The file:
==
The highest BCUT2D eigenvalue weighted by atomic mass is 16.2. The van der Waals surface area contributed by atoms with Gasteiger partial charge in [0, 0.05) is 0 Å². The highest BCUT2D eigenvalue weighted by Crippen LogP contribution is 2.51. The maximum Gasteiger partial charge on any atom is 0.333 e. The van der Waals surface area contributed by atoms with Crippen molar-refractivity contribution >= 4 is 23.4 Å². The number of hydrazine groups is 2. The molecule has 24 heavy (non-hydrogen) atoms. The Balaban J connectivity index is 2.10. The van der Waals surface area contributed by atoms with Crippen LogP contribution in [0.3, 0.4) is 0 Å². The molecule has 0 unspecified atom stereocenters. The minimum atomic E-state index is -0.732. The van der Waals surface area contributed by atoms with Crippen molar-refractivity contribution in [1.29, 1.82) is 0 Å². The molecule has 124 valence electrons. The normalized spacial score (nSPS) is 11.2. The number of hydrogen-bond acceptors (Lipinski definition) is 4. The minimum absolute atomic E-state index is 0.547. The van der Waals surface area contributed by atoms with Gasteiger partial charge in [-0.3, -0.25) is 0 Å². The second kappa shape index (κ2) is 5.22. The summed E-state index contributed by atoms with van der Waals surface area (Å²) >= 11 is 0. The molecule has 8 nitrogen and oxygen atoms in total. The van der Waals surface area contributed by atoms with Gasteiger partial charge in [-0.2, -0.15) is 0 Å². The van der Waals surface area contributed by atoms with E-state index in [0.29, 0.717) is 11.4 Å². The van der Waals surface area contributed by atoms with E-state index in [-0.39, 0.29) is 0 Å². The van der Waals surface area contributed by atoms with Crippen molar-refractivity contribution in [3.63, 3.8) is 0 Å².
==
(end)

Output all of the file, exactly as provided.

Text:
The highest BCUT2D eigenvalue weighted by atomic mass is 16.2. The van der Waals surface area contributed by atoms with Gasteiger partial charge in [0, 0.05) is 0 Å². The highest BCUT2D eigenvalue weighted by Crippen LogP contribution is 2.51. The maximum Gasteiger partial charge on any atom is 0.333 e. The van der Waals surface area contributed by atoms with Crippen molar-refractivity contribution >= 4 is 23.4 Å². The number of hydrazine groups is 2. The molecule has 24 heavy (non-hydrogen) atoms. The Balaban J connectivity index is 2.10. The van der Waals surface area contributed by atoms with Crippen LogP contribution in [0.3, 0.4) is 0 Å². The molecule has 0 unspecified atom stereocenters. The minimum atomic E-state index is -0.732. The van der Waals surface area contributed by atoms with Crippen molar-refractivity contribution in [1.29, 1.82) is 0 Å². The molecule has 124 valence electrons. The normalized spacial score (nSPS) is 11.2. The number of hydrogen-bond acceptors (Lipinski definition) is 4. The minimum absolute atomic E-state index is 0.547. The van der Waals surface area contributed by atoms with Gasteiger partial charge in [-0.3, -0.25) is 0 Å². The second kappa shape index (κ2) is 5.22. The summed E-state index contributed by atoms with van der Waals surface area (Å²) >= 11 is 0. The molecule has 8 nitrogen and oxygen atoms in total. The van der Waals surface area contributed by atoms with Gasteiger partial charge in [-0.2, -0.15) is 0 Å². The van der Waals surface area contributed by atoms with E-state index in [0.29, 0.717) is 11.4 Å². The van der Waals surface area contributed by atoms with E-state index in [-0.39, 0.29) is 0 Å². The van der Waals surface area contributed by atoms with Crippen molar-refractivity contribution in [3.63, 3.8) is 0 Å².